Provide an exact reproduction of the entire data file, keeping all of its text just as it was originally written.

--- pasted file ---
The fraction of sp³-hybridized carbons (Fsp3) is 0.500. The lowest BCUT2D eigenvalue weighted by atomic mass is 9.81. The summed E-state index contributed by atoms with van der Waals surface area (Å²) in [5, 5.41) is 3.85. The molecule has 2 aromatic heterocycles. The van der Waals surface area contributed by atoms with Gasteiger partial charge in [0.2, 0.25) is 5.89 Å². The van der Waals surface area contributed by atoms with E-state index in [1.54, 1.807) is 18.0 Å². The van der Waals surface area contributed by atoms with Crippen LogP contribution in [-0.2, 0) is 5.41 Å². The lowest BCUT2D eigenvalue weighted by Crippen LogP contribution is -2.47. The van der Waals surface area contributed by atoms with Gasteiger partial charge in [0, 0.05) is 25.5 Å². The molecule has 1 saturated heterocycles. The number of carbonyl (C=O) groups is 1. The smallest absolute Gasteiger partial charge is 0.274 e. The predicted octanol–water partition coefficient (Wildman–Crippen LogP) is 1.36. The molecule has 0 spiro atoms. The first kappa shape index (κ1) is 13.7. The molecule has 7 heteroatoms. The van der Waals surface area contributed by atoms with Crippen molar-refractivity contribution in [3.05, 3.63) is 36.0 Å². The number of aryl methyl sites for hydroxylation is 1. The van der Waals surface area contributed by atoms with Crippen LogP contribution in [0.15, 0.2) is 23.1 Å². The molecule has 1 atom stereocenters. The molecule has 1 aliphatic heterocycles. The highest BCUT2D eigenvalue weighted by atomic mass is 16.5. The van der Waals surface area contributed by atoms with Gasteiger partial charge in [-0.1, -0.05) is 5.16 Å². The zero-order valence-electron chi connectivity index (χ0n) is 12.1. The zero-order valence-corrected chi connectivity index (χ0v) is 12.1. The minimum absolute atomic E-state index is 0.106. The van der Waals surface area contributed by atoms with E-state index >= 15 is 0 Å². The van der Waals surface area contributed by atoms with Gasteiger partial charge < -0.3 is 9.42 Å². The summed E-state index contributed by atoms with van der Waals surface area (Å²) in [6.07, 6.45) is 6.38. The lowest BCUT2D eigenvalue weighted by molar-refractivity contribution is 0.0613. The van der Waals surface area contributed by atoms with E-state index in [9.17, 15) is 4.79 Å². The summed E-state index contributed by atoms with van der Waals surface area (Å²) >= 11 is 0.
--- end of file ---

The fraction of sp³-hybridized carbons (Fsp3) is 0.500. The lowest BCUT2D eigenvalue weighted by atomic mass is 9.81. The summed E-state index contributed by atoms with van der Waals surface area (Å²) in [5, 5.41) is 3.85. The molecule has 2 aromatic heterocycles. The van der Waals surface area contributed by atoms with Gasteiger partial charge in [0.2, 0.25) is 5.89 Å². The van der Waals surface area contributed by atoms with E-state index in [1.54, 1.807) is 18.0 Å². The van der Waals surface area contributed by atoms with Crippen LogP contribution in [-0.2, 0) is 5.41 Å². The lowest BCUT2D eigenvalue weighted by Crippen LogP contribution is -2.47. The van der Waals surface area contributed by atoms with Gasteiger partial charge in [0, 0.05) is 25.5 Å². The molecule has 1 saturated heterocycles. The number of carbonyl (C=O) groups is 1. The smallest absolute Gasteiger partial charge is 0.274 e. The predicted octanol–water partition coefficient (Wildman–Crippen LogP) is 1.36. The molecule has 0 spiro atoms. The first kappa shape index (κ1) is 13.7. The molecule has 7 heteroatoms. The van der Waals surface area contributed by atoms with Crippen molar-refractivity contribution in [3.05, 3.63) is 36.0 Å². The number of aryl methyl sites for hydroxylation is 1. The van der Waals surface area contributed by atoms with Crippen LogP contribution in [0.15, 0.2) is 23.1 Å². The molecule has 1 atom stereocenters. The molecule has 1 aliphatic heterocycles. The highest BCUT2D eigenvalue weighted by atomic mass is 16.5. The van der Waals surface area contributed by atoms with Gasteiger partial charge in [-0.1, -0.05) is 5.16 Å². The zero-order valence-electron chi connectivity index (χ0n) is 12.1. The zero-order valence-corrected chi connectivity index (χ0v) is 12.1. The minimum absolute atomic E-state index is 0.106. The van der Waals surface area contributed by atoms with E-state index >= 15 is 0 Å². The van der Waals surface area contributed by atoms with Gasteiger partial charge < -0.3 is 9.42 Å². The summed E-state index contributed by atoms with van der Waals surface area (Å²) in [6.07, 6.45) is 6.38. The lowest BCUT2D eigenvalue weighted by molar-refractivity contribution is 0.0613. The van der Waals surface area contributed by atoms with E-state index in [9.17, 15) is 4.79 Å². The summed E-state index contributed by atoms with van der Waals surface area (Å²) >= 11 is 0.